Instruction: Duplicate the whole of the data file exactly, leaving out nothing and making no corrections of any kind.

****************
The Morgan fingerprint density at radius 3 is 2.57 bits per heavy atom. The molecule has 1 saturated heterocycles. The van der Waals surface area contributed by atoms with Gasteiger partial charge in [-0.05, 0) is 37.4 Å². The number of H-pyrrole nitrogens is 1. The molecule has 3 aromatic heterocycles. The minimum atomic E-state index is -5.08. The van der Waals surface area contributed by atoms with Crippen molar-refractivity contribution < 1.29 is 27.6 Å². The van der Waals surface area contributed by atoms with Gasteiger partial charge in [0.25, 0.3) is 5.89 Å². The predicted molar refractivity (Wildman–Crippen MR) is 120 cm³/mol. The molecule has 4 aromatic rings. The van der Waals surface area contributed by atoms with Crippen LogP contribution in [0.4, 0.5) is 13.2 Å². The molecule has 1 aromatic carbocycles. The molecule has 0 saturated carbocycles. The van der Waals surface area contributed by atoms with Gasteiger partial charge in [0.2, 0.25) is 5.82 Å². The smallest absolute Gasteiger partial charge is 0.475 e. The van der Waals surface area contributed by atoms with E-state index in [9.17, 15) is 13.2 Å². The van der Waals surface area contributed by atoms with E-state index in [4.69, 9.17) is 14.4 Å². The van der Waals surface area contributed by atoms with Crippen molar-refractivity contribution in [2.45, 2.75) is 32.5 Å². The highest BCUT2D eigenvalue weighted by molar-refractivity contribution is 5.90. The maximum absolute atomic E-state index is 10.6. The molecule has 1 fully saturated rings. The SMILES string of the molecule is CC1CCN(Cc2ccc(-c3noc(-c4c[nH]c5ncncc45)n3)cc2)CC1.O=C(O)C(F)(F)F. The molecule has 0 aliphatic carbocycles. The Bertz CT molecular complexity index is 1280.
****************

The Morgan fingerprint density at radius 3 is 2.57 bits per heavy atom. The molecule has 1 saturated heterocycles. The van der Waals surface area contributed by atoms with Gasteiger partial charge in [-0.05, 0) is 37.4 Å². The number of H-pyrrole nitrogens is 1. The molecule has 3 aromatic heterocycles. The minimum atomic E-state index is -5.08. The van der Waals surface area contributed by atoms with Crippen molar-refractivity contribution < 1.29 is 27.6 Å². The van der Waals surface area contributed by atoms with Gasteiger partial charge in [0.25, 0.3) is 5.89 Å². The predicted molar refractivity (Wildman–Crippen MR) is 120 cm³/mol. The molecule has 4 aromatic rings. The van der Waals surface area contributed by atoms with Crippen LogP contribution in [0.4, 0.5) is 13.2 Å². The molecule has 1 aromatic carbocycles. The molecule has 0 saturated carbocycles. The van der Waals surface area contributed by atoms with Gasteiger partial charge in [0.2, 0.25) is 5.82 Å². The smallest absolute Gasteiger partial charge is 0.475 e. The van der Waals surface area contributed by atoms with E-state index in [9.17, 15) is 13.2 Å². The van der Waals surface area contributed by atoms with E-state index in [4.69, 9.17) is 14.4 Å². The van der Waals surface area contributed by atoms with Crippen molar-refractivity contribution in [2.45, 2.75) is 32.5 Å². The highest BCUT2D eigenvalue weighted by molar-refractivity contribution is 5.90. The maximum absolute atomic E-state index is 10.6. The molecule has 1 fully saturated rings. The SMILES string of the molecule is CC1CCN(Cc2ccc(-c3noc(-c4c[nH]c5ncncc45)n3)cc2)CC1.O=C(O)C(F)(F)F. The molecule has 0 aliphatic carbocycles. The Bertz CT molecular complexity index is 1280.